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OTTAWA FREE TRADER; SATURDAY, MAY 27, I8b2.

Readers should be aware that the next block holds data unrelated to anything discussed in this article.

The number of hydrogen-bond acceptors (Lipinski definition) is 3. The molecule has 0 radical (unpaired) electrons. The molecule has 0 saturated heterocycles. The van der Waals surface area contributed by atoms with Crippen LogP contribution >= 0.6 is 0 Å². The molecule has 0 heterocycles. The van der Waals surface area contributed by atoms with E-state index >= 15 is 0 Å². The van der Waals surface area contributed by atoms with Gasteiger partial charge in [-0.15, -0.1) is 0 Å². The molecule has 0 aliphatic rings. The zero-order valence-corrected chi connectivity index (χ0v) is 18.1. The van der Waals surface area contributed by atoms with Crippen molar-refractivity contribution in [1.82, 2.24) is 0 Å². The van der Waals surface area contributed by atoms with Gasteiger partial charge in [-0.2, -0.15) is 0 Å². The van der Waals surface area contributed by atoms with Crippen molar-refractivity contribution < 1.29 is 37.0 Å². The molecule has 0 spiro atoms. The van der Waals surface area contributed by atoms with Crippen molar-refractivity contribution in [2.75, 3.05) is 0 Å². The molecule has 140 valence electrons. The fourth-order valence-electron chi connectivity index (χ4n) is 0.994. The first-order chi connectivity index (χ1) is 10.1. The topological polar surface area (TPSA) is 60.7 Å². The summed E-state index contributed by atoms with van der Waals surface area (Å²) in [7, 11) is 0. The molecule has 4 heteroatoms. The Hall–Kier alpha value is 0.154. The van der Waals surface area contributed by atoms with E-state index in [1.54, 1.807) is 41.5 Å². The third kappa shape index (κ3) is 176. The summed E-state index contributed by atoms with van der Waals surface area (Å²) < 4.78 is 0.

3 HOUSEHOLD AND FARM. Early Feeding of Steer. Gradually the plan of feeding off young will grow upon uh, the fact is rapidly being impressed upon teedera and consumers that the old-time custom of keeping feeding stocK till fully grown, haa had it? day. Consumers are learning that high-bred tock attains goou growth, and that the side9 and top are so well made up of goou, thick muscles, that the cuts areot good thickness: that the meat is wen filled with rich juices, and even at the age of a year and a halt' it has lost all indications of greenness want of maturity is ol mo very best quality and beefy. A salmon that weighs a pound is as good tor the table as one that weighs two pounds. A tat cnicnen at twelve weeks is as good eating us the hen ot two years, and better. The fat lamb of six months is better mutton than tue oiu sneep. Ann, oia usage and piejudice to the contrary, , the steer ot two years, or the long vearnng, it oi deep breeding and well fatted, will make beef of the very best quality ana uavor. The idea of greenness or immaturity in veal or roast pig, is apt enough ; because in these cases the transformation from calf meat to beef, or in the other case, from the meat of the sucking pig to that ot the corn-fed hog, has not taken place. The milk on which these young animals live, while it contains the re quired constituents for making bone, muscle and fat, still is light food, and is used tor building upon a juvenile foundation of tissues. The exact period when the calf ceases to bo a calf, uo far as its meat product is concerned, has not been fixed. The transition is gradual, depending upon growth and approximation toward maturity, as in the caso ot the tomato or peach. Yet, in the calf it depends in quite a degree upon the food given. In proportion as the calf is early accustomed to food like that given to the fattening steer, will its flesh change from veal to beef. That the change is fully ready to occur, and does take place be fore the beast has arrived at the age which makes him a yearling, is quite certain. That the flesh ot tho well fattened long year ling is mature containing all of the constitu ents belonging to the three-yoar-old is quite certain, having the same muscles (lean meat), with a similar proportion of fibrin and rich meat juices, is equally certain. That its flesh is more tender, hence, by lair inference, easier of digestion, is quite reasonable to assume. That the flesh of the young steer is less liable to be lessened in healthfulness through local disease in any organ, is well assured, as the aged steer, through long continued exposure to miasmatic influences, is quite liable to con tract liver derangement, resulting, if long con tinued, in organic disease. Healthy organs insure healthy digestion and healthy meat pro duct. The internal functions, disturbed by local ailment, or even by indigestion, furnish unhealthy additions to tho blood directly through the faulty digestion, or indirectly through absorption of pus, in local ulcers; and these may be of considerable extent if confined to the liver, and quite apparent if in other and more sensitive parts, and yet not cause the animal to appear especially sickly. Now, these contaminations are avoided in the flesh of the young steer, because, like anew carriage or harvester, all the parts are sound and strong. No rot has entered any of the joints, nor are any of the hearings going wrong from disturbing influences. Feeding off young will result in stimulating to greater improvement, as unimproved cattle cannot be finished up at two years, or as long yearlings. Nothing less than a high grade can go forward to the slaughter in gowd shapo so young, neither can it raise the beam at a figure that will insure thick, salable cuts. When steers are more generally marketed while young, more breeding cows will be re quired to furnish the supply needed. Nation al Live Stock Journal. Tub-Washed Waal. Tub-washed wool is wool that has been washed in the fleece after it has lett the sheep's back. It is practiced to some extent, but not very much in the est. JSo machinery is em .ployed, so far as we have learned, except at woolen mills. I here all wool Is scoured, (how ever well it may have been washed previously,) facilities being provided and experts employed to perform the work in the best possible manner. When growing in its natural state, wool is lubricated and preserved by nature with a sticky substance generally called "grease." This grease forms a very considerable part of the weight ot unwashed wool, the lowest pro portion being about 50 per cent., and tho high est about 75 per cent. It consists of a kind ot fatty soap, composed largely of potash, no soda being present. When wool is washed, either on the sheep's Dack or in a tub, a portion of this grease is removed ; and more, ot course, is taken out when the washing is fairly done in a tub than in a stream or tank, and thus the wool should bring a higher price. But as a rule manufacturers prefer to buy wool not tub-washed, for reasons that will pres. cntly appear. Before wool can be used for spinning the grease must be removed, and in order not te injure the fiber, as well as to pre serve its natural bright color, methods are em ployed with which people generally are not familiar. Sometimes the delicate fiber and fine luster of excellent wool are destroyed by being washed with soap utterly uuadapted to the purpose, and by persons who are not in formed how the washing should be done. Soda soap is uusuited to it, for wool washed with it is inclined to be harsh and brittle, with a yel low tinge or color. A good potash soap is best adapted to the purpose. Nature points out what is best in preserving the wool with a fatty potash substance; and in such matters man finds that nature is always correct. A suitable potash soap must, therefore, be preferable to soda soap for removing the natural preserving Bubptance. We may reasonably conclude, then, that a strong alkali, such as soda ash, soda crystal, or.till worse than either of them, lime, should by no means be used. Seen under the microscope, wool is found to be a most delicate fiber, each hair or filament being composed of concentric rings surround ing and overlapping each other similar to scales on the back of a fisn. A strong alkali, used alone, removes every trace of lubrication from beneath the covering of these minute scales, completely destroying the luster, besides unnecessarily diminishing the weight of the wool. But the effect of a neutral potash soap a soap containing neither a free or uncom bined alkali nor an excess of tallow is only to remove superfluous greasy matter from the wool adhering to the outside ot the fiber, while the internal condition remains undisturi ed. This will explain why the mills generally prefer wool that has not been tub-washed. With well constructed machines, the use of suitable soap, and with experts in washing, "grease" wool is thoroughly cleansed with a minimum amount of labor, and the wool is not dnrff?,,1 f'ther n fiber or mine. Thr jCCl i ' ' 'i I. .i i: . I . . Other lliiic. l'rairit t'anmr. Destroying the Cabbage-Worm. My method of meeting this enemy has been to begin in time, capturing the white-winged butterfly that lays the eggs. If the cabbage grower is remote from other plantations of cabbage, considerable may be done in this way. But as a -rule the butterfly will lay its eggs, and the enemy must be met in its next tage. Water heated to about 135 or 145 de grees will destroy the worm without injuring the plants ; but this requires more care and la bor than will generally be given. With a lit tie more heat the plants may be injured, with less the enemy may escape. 1 have found white hellebore, such as is used for the currant-worm, equally destructive to the cabbage depredator. My method is to boil a gallon of water and dissolve in Jit one heaping tablo spoonful of the powdered hellebore. A very littlo sprinkled on tho plants will speedily tin ish tho worms. The use of Paris (Sreen or the equally poisonous Loudon Purple for this pur. pose cannot bo too severely discountenanced. The white hellebore is, it is true, sugutiy poi sonous: but not at all as Pans Green is. I only use the hellebore in early stages of growth. After the plants begin to head I use no more hellebore, but content myseii witn promoting vigorous growth by frequent uoe- me, and if need be, watering the plants. A pinch of common salt thrown on a cabbage plant in August will destroy the worm almost as well as the hellebore, and win nestues pro mote the tendency to form a solid, heavy head. Salt is in fact one of the best special manures for cabbage. My reason for not using it from the first is because, while very young, the leaves of the cabbage are tender and might be Injured. Besides, if I used salt from the first, the ground might be oversalted and the crop injured rather than tiencntou. jsran, lime ana other substances have been recommended to destroy or drive away the worm after the head . t . T .. . .! 1 .1...4 I ... .1... IS iorming, oui i uiu biuisucu tutu snu is tue best at that season. W.7. Fowler, in JV. V. Examiner. To Make Posts Durable. J. C. Johnson, Ohio. The "kyanizing" process you inquire about, is not practicable on the ordinary farm The following is simple and effective: Burn the part of tho posts to lie set in the ground including the bottom end, just enough to leave a thin layer of charcoal all over the surface, and then dip them in hot fur or asphalt. The charcoal is indestructible by air and moisture ; the tar or the aspualt nils the cracks ana in terstices, and thoroughly protects the interior wood. A barrel of tar or of asphalt is readily obtainable in any large city, costs but little, and will furnish a dip tor several Hundred posts. Tho heating can be done in any large iron kettle, with care not to have tho material take fire. Tho charring can be done by build ing a large fire of waste brushwood and put ting on the posts, turning them to prevent too deep burning in one place. Ordinarily the cost of labor and material need not be over 2 to 4 cts. a post, while such preparation will increase three or fourfold their real value. As posts decay soonest just at the ground surface, "be tween wind and water," as the sailors say, it is best to have the coating extend half a foot above ground, and where looks are ot no ac count, the whole post may be similarly treat ed, which will make them almost indestructi ble by decay. American Agriculturm. ruining in June. We have tried pruning in almost all months of the year and on the whole prefer June. This being about the busiest month of the year, there is usually little time for pruning, and so the tavoritc time is eariy in tne spring, and many of our old orchards, in their rotting limbs and decayed trunks, bear testimony to the mischief wrought by the ill-timed use ot the saw and axe. Small limbs, an inch in diameter or less, can be taken off at any time with comparative safety. But tho thorough pruning called for in a long-neglected orchard is best done in the early summer. The sap is absorbed by the rapid formation of wood and leaves; the wood laid bare in pruning large limbs soon becomes seared, tho healing process around the edges of the wound begins immediately, and in a few years the wound will be completely cov ered with new wood and bark. There is no chance for decay as when large limbs are re- moved in early spring. There is far too little pruning done in tbe farm orchard. A dead limb should not be suffered upon the fruit tree. Good pruning leaves no stubbs, but cuts close to tne trunK or branch bearing tho excised limb. American griculturaht. Itawnre of Tliem. A good article that has achieved success, and attained a world-wide rcnutfttion by Its true mer its and wonderful results, is always Imitated. Such is the caso with Dr. King's New Discovery for Consumption, Coughs and Colds. Already unprincipled parties are endeavoring to delude an unsuspecting public, by offering iimnltatione of this most fortunate discovery. Do not be de ceived, but insist on having the true remedy, and take no other. For sale by E. Y. Griggs, Ottawa. (1) O'Dyuanilte View. From the Xew York Sun, May 13. O'Donovan Bossa held a select mass meet ing last night in a small up stairs room at 1 City Hall Place. Less than forty "men of Irish blood and Fenian spirit" were present. The doors were closed on all others. O'Dono van Rossa, who sat at a round beer table, said : "The white slaves of America are going to cry out their eyes at Cooper Union to-morrow night on account of tho slaying of Cavendish and Burke, two men who represent a tyranny that has slain millions of our race. What are you going to uo about it?" The question was discussed by several speak ers, and it was finally determined to attend tbe meeting and do everything possible to defeat any resolutions that may be offered expressing detestation of the murder of Cavendish and Burke. Then O'Donavan Rossa read a docu ment, which he said was au authentic procla mation from the Executive of tho Irish Revo tionary Brotherhood, and had been sent over by cable from Dublin. It is dated May 8, the day after the first published reports ot the murders, and says thnt "there seems to be a grave misunderstanding as to the aim and scope of the late executions in Dublin." It calls Secretary Burke a monster, and Lord Frederick Cavendish, the brother of Lord Ilartlngton and the son of the Duke of Devon shire and a "lineal descendant of the infamous Lord Broghill, who hanged the gallant, patri otic MacKgan, Bishop of Ross," describes the Land Leaguers as "sate treason mongers," and concludes: Now, furthermore, we call upon our broth ers in America, particularly the Advanced Na tionalists, to aid by every means within their power the men who have carried out this ex ecution, and we hereby further declare they deserve well of their country. By order of the Exkcitivk ok I. R. B. The Exiles' Club, II. Davis, chairman, and J. S. Gahan, secretary, met at Military Hall on Thursday and adopted resolutions declaring their disbelief in political assassinations, but regret that Irish Americans have been so readv with so intemperate denunciation before lacts are known, and with oilers of blood-money to stimulate villains to further crimes. It will be time enough to do this, the resolutions say, when the Irisli-Americaus have denounc ed" the murders done by English soldiery, and offered rewards for their arrest anH conviction. A Word ul Cnutlon. As is u.-uallv tue case where an article of true merit has attained a world-wide reputution by its wonderful results, as the celebrated Electric IV' Vra r H r!"t ' . i-"-' 'tit. "Hi-!Hf l.ttefl f.Ttl,. ... , . , , . - : fraudulent warts, ask )ur druggist tor me genuine Electric Bitters, that are guaranteed to cure, and take no others. Sold by E. Y. Griege at .V) ctf. (2) Mrs. Dudley wa9 shopping in a Chicago dry goods store. She is sister-in-law of the Mayor of that city and altogether reputable. She was astonished when a clerk accused her of stealing a handkerchief, and refused to sub mit to a search. They dragged her, shrieking and struggling into a private room, tore open her clothes, and did not find the handkerchief. When her husband was told of this he hurried to the store and gave the clerk a thrashing, lie also brought suit for $10,000 damages, but as the clerk was likely to le confined to his bed a week by his Injuries, he consented to let that fact and $500 satisfy him. Texas Weather, To the Editor: D. J. Carr, U. S. signal ofll cer at Decatur, Texas, kindly furnishes us with tho following abstract from his meteoro logical record, ho very cheerfully granting my request to do so as soon as my object in making it was explained to him. Decatur is tho county seat of Wise county, which joins Decatur on the west and is about 25 miles from tho city of Denton. It will bo observed that tho rain fall for 1881 was 34.01 inches, 1.10 greater than at Pilot Point, and 118.38 inches for tho year ending March 31st, 1882. In this connection it may be interesting to noto that the average annual rain fall at Otta wa for tho five yoari ending Dec. 1, 1800, was 20.92 inches, including melted snow. ETKOKOLOCICAL HK('OIU). Max. Min. Mean Inrhrs 1881. Iher. Titer. Ther. Itain. January 7 B 34. .:) r'ehruury 15 16 41.J 3.7" March 81 2H M.9 1.81 April ! so ia.1 2.M May W 87 "3.S 5.N!I June tl till July 1 70 KM 3.M August 107 71 86.M t.lU 8-ptembur 10 49 78.1 7.J7 October SO 48 69.0 4.16 November 78 'Z7 52.3 1.7s December 73 Sid 51.0 11.74 ltt. January 75 16 43.4 3.87 February "fi 33 3.'.'4 March 81 20 58.8 .78 This Includes melteil mow Hint Ml on Jan. 3d nml Dili and of which mi separate reeurd In kept as rtyards Its depth. tKxci'ptionally warm and dry. It is to be hoped that sonic one in this city may be persuaucd to keep a meteorological record here ; the facts obtained would be valu able and interesting. II. WaHliuifrtoii Letter, Work in the Senate and in the House. Jhe Eade' Ship llailiray Mill. Mr. Conkling and the Cabinet. Ouiieau trill be Hanged. ( Hegular correspondence. ) Washington, D. C, May 16, 1882. This being the third Monday of the month, the session of the House wa9 devoted to action upon motions to suspend the rules for the pas sage of bills. The bill to extend tho charters of the Na tional Banks will be taken up again to-mor row, and an effort will bo made to reach a final vote. It is not probable, however, that this bill will be passed before Thursday, owing to the large number of amendments that will be presented. Tbe Republican caucus has decided to call up a number of contested election cases dur ing the week, and the Republican contestants will probably bo seated. The appropriations committee will soon bo ready to ask consideration for the Pension bill, and the Legislative, Executive and Judicial appropriation bill, both of which have been perfected by the committee and will probably be reported to tho House on Wednesday. THE SENATE. The 5 per cent, bill was taken up in the Sen ate to-day. It provides for the payment to the various public land states of 5 per centum of tho value of tho lands reckoned at the Gov. rnment minimum price which have been located by soldiers' scrip or bounty land war rants within their respective boundaries. When this bill and the Board of Health bill shall have been disposed ot, an animated con test for precedence may be looked for among the respective champions of tho Bankruptcy bill, tho Geneva Award bill, tho Japanese In demnity Fund bill and the Fads' Ship Rail way bill, the claims of all of which have al ready, on sevefhl occasions, been argued for immediate consideration. Tho prospect for tho passage of Mr. Eads' Ship Railway bill is not bright. It is difficult, without actual demonstration, to prove tbe feasability of trans porting loaded ships across the Isthmus. Dem onstration in this case will bo a very expen sive experiment. Mr. Eads is opposed by tho gigantic monopolies that have railroads made or planned across the continent, and also by the frionds of the Lesseps canal. Some very eminent engineers believe in the feasibility of the undertaking, while others insist that the jarring and shaking to which a ship would be subjected through transportation by rail would make her unseaworthy. The opposers of this argument urge that the shaking on a railroad prepared especially for ship transportation would not be as trying to the strength of a ves sel as is tho rude machinery with which every ship is first launched, and they urge, with much plausibility, that a ship built to endure the rough treatment of wind and wave will rest on these cars as in a harbor. Surely this is a wonderfully progressive age, and it is not impossible that before Lesseps completes his Darien canal, or turns central Africa into an- other Mediterranean, we may see ships mov ing across tho Mexican isthmus, over a track of immense width, supported on gigantic trucks, and drawn by engines of stupendous strength. There are rumors, which, however, can I traced to no authentic source, that Mr. Conk ling will be offered the portfolio of the Secre tary of State, and that the present secretary, Mr. Frelinghuysen, wil! be made Minister to England instead of Mr. Lowell. Guiteau's appeal was lengthily argued be fore the court in banc last week. No decision will be rendered until the 2'2u of May, but the decision of the court below will lie affirmed, and Guitcau will be hanged on Friday, the iOth of June, just one year, lacking two days, from the date of his crime. Iturklen' Arnlru Halve. The best salve in the world for cute, bruises. gores, ulcers, salt rheum, fe.vcr sores, tetter, chapped hands, chilblain, corns, and nil skin eruptions, and positively cures piles. It is guar antced to eive perfect satisfaction, or money re funded. Price 25 cents per box. For sale by (. (ichring. Skin Diseases Cured i Tip FwTlt' flf;!''0!TtrVT fV--,. na if .. in; i' I'i.i. i !e-. i! 1. I ' . '- : ' ' n'- 'ii !i es and Eruptious on the face, leaving the skin clear, healthy and beautiful. Also cures Itch, Barber's Itch, Salt Rheum, Tetter, Ringworm, Scald Head, Chapped Hands. Sore Nipples, Sore Lips; old, obstinate Ulcers and Sores, etc. SKIN DISK.ASK. F. Drake, Esq., Cleveland, O., suffered beyond all description from a skin disease which appear ed on his hands, bead and fare, and nearly de stroyed his eyes. The most careful doctoring failed to help film, and after all had failed be, ued Dr. Frazter's fKic Ointment and was cured by a few applications. The 8rt and only positive cure for skin diseases ever discovered. Sent by mail on receipt of price, Fiptt Cents. HENRY CO., Sole Propr's, Ci.rvEi.ANn. O. For Blind. Bleedinc, Itching or l ice rated Piles Dr .William's Imuav Pit e Ointment is a sur, cure. Price 1. by mail. For sale bv druifeista. octlS-ly FORBES LORRIAUX, AgenU. ATlONAli CITY HANK OF OTTAWA. ( Formerly City Rank of Eajues. Allen & C. ) L. U. KAMKd President K. C. ALLEN' Vice. President. G. L. L1NDI.KT Assist. Cashier Exchange on Chioago and New York And all the principal cities east ana we BOUGHT AND SOLD. KxoUanitM an England, Ireland, Scotland and all tm portant points In Continental Europe, drawn In sums to suit purcliuaurs. XJ. B. Revenue Htamps of all denom atloniOD stantly on hand and for sale. United State Ilnndi, Local Securities, Gold tad Sliver bought and told. Banking hoars from a. m. to 4 P. u. Jan. 12, 1878 G. L. LI N DLET, Assist. Cashier. piIiBT NATIONAL HANK OI" OTTAWA. Capital, - - - - 9100.000. H. M. HAMILTON President. L. LKLAND Vice President. JOHN Y. Casiile..- VIRKCTOHSr Milton M. Iwlft, I Loreoso Leland. H. M. Hamilton. K. V. Origin, W. BUKhinll, ! John X. Nash. Isaac fiafra. Kinhnnmon Thlrium. New Vnrlr.and all the nrlnelnal cum 01 mo 1 uum pinien, nousm and soiq. Kxeiiftiije on r.nxiiinu, Ireland, sootiaixi ana uonu nental Euron drawn In sunn to suit. ITnittHl 8titM llnnilu. Uuld and Silver honshl and sold. Our fai'llltln are such that we can offer Inducements to customers, am we shall use our eixlearors to aire satisfac tion 10 inoscenirnntiug 11s witn tneir Dullness. Hanking hours from 9 a. m. to 4 p. m. Oct. 19. 1978 JOHN F. MASH, Cashier, IN ALL VARIETIES. Mack, Green, Purple, ltoyal ltlue, Orange, Hrown, Violet, Japan, Red. ALIO COPYING FLUIDS, AND SANDFORD'S MUCILAGE. FOK SALE BV OSMAN & HAI'EMAN, Ottawa, 111. Hay 6th, mi Bent, Chenpent, Most Elatie and Durable NORSE COLLMS Are made by the FOX hlVKK IlOIisK COLLAR Mr O CO., Dayton, III. All the principal grades. Including our Hwnmleim 'IVnin C'ollnr, always on hard, and any grade hi-pattern made to order on short notice. Send postal card lor descriptive price list. For sale by all principal huriicHB dealers. Aug. as, mm. a. F. DPNAVAV. Recy. Dr. Frazier's Root Bitters. Frazler'a Root Hitters are not a drara-shon whiskey beverasre, Imt are strictly medicinal in every sense. They net strongly upon the liver and kidneys, keep the bowels opun and regular, make the weak stronir, heal tbe lungs, build up the nerves and cleanse the blood and system of every Impurity. For Dizziness, Rush of Blood to tho Head, tend ing to Apoplexy, Dyspepsia, Fever and Ajruo, Dropsy, Pimples and Blotches, Scrofulous Hu mors and Sores, Tetter. Rinif Worm. White Swell. Ing-, Erysipelas, Sore Eyes and, for young men sutlerinir from Weakness or Debility caused from imprudence, and to females in delicate health, Fra.ier's Root Bitters are especially recom mended. Dr. Erazier: I have used two bottles of your Koot miters lor iiyspcpsiii, Dizziness, weakness and Kidney Disease, and they did mo more good than the doctors mid all tho medicine I ever used. From tho first dose I took I hegan to mend, and I am now In perfect health and feel as well as lever did. I consider your medicine one of tho greatest of blessings. Mas. M. Maktin, Cleveland, O. Sold bv druggists everywhere at ft per bottle. oetI5.lv FORBES A LORRIAUX, Agents. BATGIIELDER'S Patented February 1.1, IHHI. Indispensible to Merchants, Shf ners and Producers. Tlieoutxlile frame of this carrier contains live trays, held In place hv riMencrn. as seen In cut. These trays are con structed fn reversible halves. The above rut knows one whole Irnv tilled ready to he placed In cane, each eg resting In Its ranihoiird socket. In such a lniiitner as to lie readily counted, candled, or transferred from tray to Irny, or cane to case, without rehandliiig. For cold storage tins cum- will "lore m doen, with racks made to receive the half travs. hence tins Is the cheaiet storage case inaTititactoreil, saving largely In space. The manner ol holding the eggs on end prevents oscilla tion, addling, or breakage, and adds greatly to their ireah iichs when carried long ill storage. Sim of ' iloen No. 1 cases arm 12x11. weighs a pounds. Pi:i us is rincAoo. Shipper's No. 1, :J do. Case, with tillers complete. HI cents. Farmer's " liiloz. " ' " " V, cents. Cardboiird Fillers for refilling. " " vnccnts. 11 per cent, discount on lots of Itlli cases. llatchelder'" Kgg Tester, testing fi dozen at once, save to buvei-s many tliiies Its cost each season. Price. :i.(J(l. fly spivlal arrangements made by the niHiiufwtnrers nf this ease most liailroails will receive them as fourth class freitrlit The 1H doen case made especially for l-arinem' use, sent to any addrcw by express, without nailing, with lull direc tions for setting up. on receipt of Mi cents. F.very Farmer and consumer should have one of these cases; it will save Its cost every month. Agents wauled In every county. Ad dress. J. H. BATCHELDER. S'l South Water St., Chicago. (In ordering mention this paper.) Jiin'-C.mos Stationery Supplies. We hare nil Hip. Infest iilcfm inbus-inp-88 stationery, ha iv, new type, and use the I whirr Blotter-Pad for keep ing printed supplies clean and han dy for use. Tlie ladder Pad is the Iiryl ' f ' xoiiti'r. rhntjtrr. limit; ci'Ui i uiciiL, lca i-uiiUii oust and does its work better than any other blotter yet invented, asa mere glance at it will prove to any man. We guarantee satisfaction to all our customers, giving the best material and best work for the moneu in Ot tawa. If you want something good and neat call on OSMAN A HAPEMAN, nrletv.at osman A Tlan-xap's west of Court Hons IXirii f-.'f ! KM. TrieflrestltiilHh.lMr I aian Atrerlran I o tket Books, at N Ventilatea em Case fH(sccUancou6. GEO. W. RAVENS, Passage Tickets, Foreign Exchange, AM Insurance Business. tW MORKY TO IiOAH, Boot beast eorner Poat Office Block, Ottawa llliaols. A. H. STROBEL, At the old stand of Strobe I A Gondulf, opposlt 1. Godfrey's store. Manufactures and sells all style of HARNESS, SADDLES AND FLY-NETS, Ami keep in mock a full line of Blankets, Sheets, Whips, Brushes AND CURRY-COMBS, In tact everything usually tound la a first-class harness hop, all ol which he will sell at the LOWEST LIVING PRICES. (lira him a call when anything Is wanted. l"F"He tnanu s.inrM('oiiara.ind Imuran tees that they will not provt lnjarlous to horses wearing tliem. Special Attention raid to Repairing. Ottawa, 111., February 14, 18S0. PIxMPLES. I will mail (free) the recipe for a simple VnitaVle Hal 111 tual will remove 'run, Fnvlilcs, VimpU'w and Ulotclu-M, leaving the skin soft, clear and beautiful; also Instructions for producing a luxuriant growth of hair on bald head or smooth nice. Aiiurem, uiviosiiig ovsiamp. lion Vandelt t o., u narciay oi n. 1. TO CONSUMPTIVES. TIia advertiser havlns been permanently cured of that dread disease. Consumption, by a simple remedy, Is anxious to make known to Ills fllow sullerers the means of cure To all who desire It he will send a copy of the prescription used, (free ol : charge.) witn tne tureciioiiHior prriutrniKNim using the same, which they will Unit a sure Curs for Coughs, Coliln, Connumption, AHthma, Hroiiohitl. Ac. Parties wishing the Prescription will please address Key. E. A. WILSON, 1W I'cnn Ht., Wlillaiiisburgh, N. T. ERRORS OF YOUTH. A GKNTLKM AN who suffered foryeara from NERVOUS DEBILITY, PKKMATl'KK DKCAV, and all the etrccts or Youthful Indiscretion, will, for the sake of suffering human ltr, send free to all who need It the recipe and direction for nL-i,i0 tin, aimnie rmeilv hv which he was cured, buffer- ers wishing to profit by the advertiser' experience can do o by addressltig In perfoci confidence. aprM-ly JOHN H. OtiDKN.-U Cedar St., New orlt. SECRET: iMrrroniAI. AKT" Is a Self-In structor In all the new methods of Painting on China, Silk, Paper ami i;lsa. It teaehea Pastel Portrait. Ituilin In,lene and Cm-Ian Oil. Oil Pliuto-Mlnlature (transferring photographs to glass and painting them). Cryataline and Antique- Painting, the new methods of doing a r lowern, kino ireseroiR ionium, rn.nm, ,.... M,.l..a t..r TtillliiD I 'tiiiitrfelt Mniiev. Ac. Round til cloth. gilt edge, worth fam. Sent hy mail, postage paid, on receipt of ll.U). Address, OSMAN A 1IAPKM AN, OttBwa, 111. 66 a week In your own town. IS Outfit free. No risk. Everything: new. Capital not re- mured, we will luriimn you everyiniiig. Many are making fortunes. jdtes make as much as men. and boys and girls make great pay. Header. If you want a business at hleh you can iiiaKe great pay an mo nine vou worn, wrur uu pm i '' to II. Uallctt A Co., Portland, Maine novl'2 IPfJ3 KNOLilNII A.INI ritKHOO UTATIONAKY plain ami Inltllated-at llhMAN mi'KUAK't MSHMl1 7! r1. How Lost, How Restored! .titar niihllahed. a new edition of 1r. Culverwell's CVlf lirutiMl Ksssr on the ratilail curs of Spkrma torbikk or Seminal Weakness, Involuntary Seminal Weakness, Involuntary Seminal umses, imfotencv, aien tal and Physical Incapacity, Impedimenta to Marriage, etc., also, CoNsiineTtoN.Ki'ii.Ki'HV and Kit, Induced by self indulgence or sexual extravagance, &c. The celebrated author, In this admirable Essay, clearly demonstrates from a thirty years' successful practice, thai the alarming eonscaueiices of self-abuse may lie radically cured : pointing uut a mode 01 cure at once simple, certain and effectual, by means of which every sufferer, no matter f what Ins condition may be, may cure himself cheaply, prl-1 vateiy ana raawnuy. ttr This liccturc should be In the hands of every youth ami every man In the land. sent, tinner seal, in a plain envelops, 10 Buy anurous, on receipt of six cents or two postage stamps. Address THE (JUL VEE WELL MEDICAL 00., 41 AnnSUNew Yorli.S. V.; P. O. Box 4fSO, DR. J. B. WALKER. Oculist and Aurist Who has practiced In this city since K'i. may lie consulted AT THE CLIFTON HOTKI., OTTAWA, On the first Saturday nfeBrti month, as follows: Haturdny Inn. 7, 1SSU Hutur.luy Keli. 4, issa Hatunlny Mtir. 4, 1HHU Saturday Apr. 1, 1 MH!d Hnturdny Mny tl, 1HH14 Hatunlny Junolt, 1883 At all other times fas Oils Is tbe only place he vuita pro fessionally) he may be found lu Chicago. OFFICE AND DISPENSARY to WashiwrtoD St.. N. W. cor. ofDcarta. Til I OTTAWA GAS CO m Are prefiAreil to do Ail tcln1 01 Gas and Steam Fitting Wrought Iron Pipe, Fixtures, Fitting!, &c, famished at SCHOOL BOOKS Of all kinds 18 La Salle St. etofnff or weio nrrnfrm, nrfiiT improvrmentB on rtit ontt.fnr meitieat or other romponf,'rraf fnir nn'l In'ifl. fnrrnlt. Alignment, Inter r ., -. iOif i'. ttnitu f'-r Infringement: in4 alt rum i nritina under the I'ntrnt .'. tirnmnf- ly attended to. fwretiHom that han brn huthe Client Of- I Jlit may till, in mnrt ct, 6 patetUfl y . beng optt the V. S. Patent Vtpartment, ami tngtgeil in I'atrnt butineii -cluirely, VI ran millet elnier narehe. and tentr raUnt mart promptly, and tri broader claim. fao; thoee trio etre remote jrim HxiOTingmis. lend vi m mod tl or tkrtch of luvr itrrire; V4 main MiimttMiliun i iJ i ie u to patentability, fret tf thartje. All tnrrepndencr ttrirtly -n-Jt lentitl. rrir,, lr. t,n I .V llCUt! IX- i.i..j r.trt:.T i s fx cut: ik Mr'rr in. H "in.7f"i, fn II -n. Pnttmiter General It. .V. fcVy. Ht. F. 7. r"Ver. The f.vrm-m-Amerlcrtn Sational Hank, ta oei..;, a the: V. 8. ratent liflrt, and f .SViuif'iri and Reprtient.tti' in Hingret: etnd etperitillytomirelienttinevery Gtiit$ i 11 t'n'..n tnJ e'ann M. A l lr4 vyy,4,ie i ai.ni Kj, aMim,A4 AtOsman&Hapemans HB Ultcraturc, Etc. SUBSCRIBE FOR THE OTTAWA Free Trader $1.50 a Year III ADVANCE EI GIVES WEEKLY One-Third More Reading Matter than any Other Paper in LaSfllle County. All Made Up at Home or Specially Prepared) Borne consumpttoa. The Oldest Newspaper, The Ablest Newspaper, The Handsomest Newspaper, The Largest Newspaper, The CHEAPEST Newspaper. Ii tie Congressional District ! GIVES A CAREFULLY PREPARED WEEKLY EPITOME OK ALL. T H h: Important Forebn News. GeneraliDomestic NewsJ GeneralfCountv News PROCEEDINGS OF Mi tilt. Courts, The supervisors. Public Meetings' FULL LOCAL NEWS OF THE CITY, Mil from all M of toe Coetj. "No oian should he allowed to vote woo a mat Ml H eart one ppr printed in huvuwa coanrj." H 6wr. Th RontlPaper Published In La SaJlo Cooary and Co tlnj the Least Money la Wf FREE TRADER The proof of the pmHJinit 14 iB thf Take it 9 Yaarand be Convin A LEGITIMATE NEWSPAPER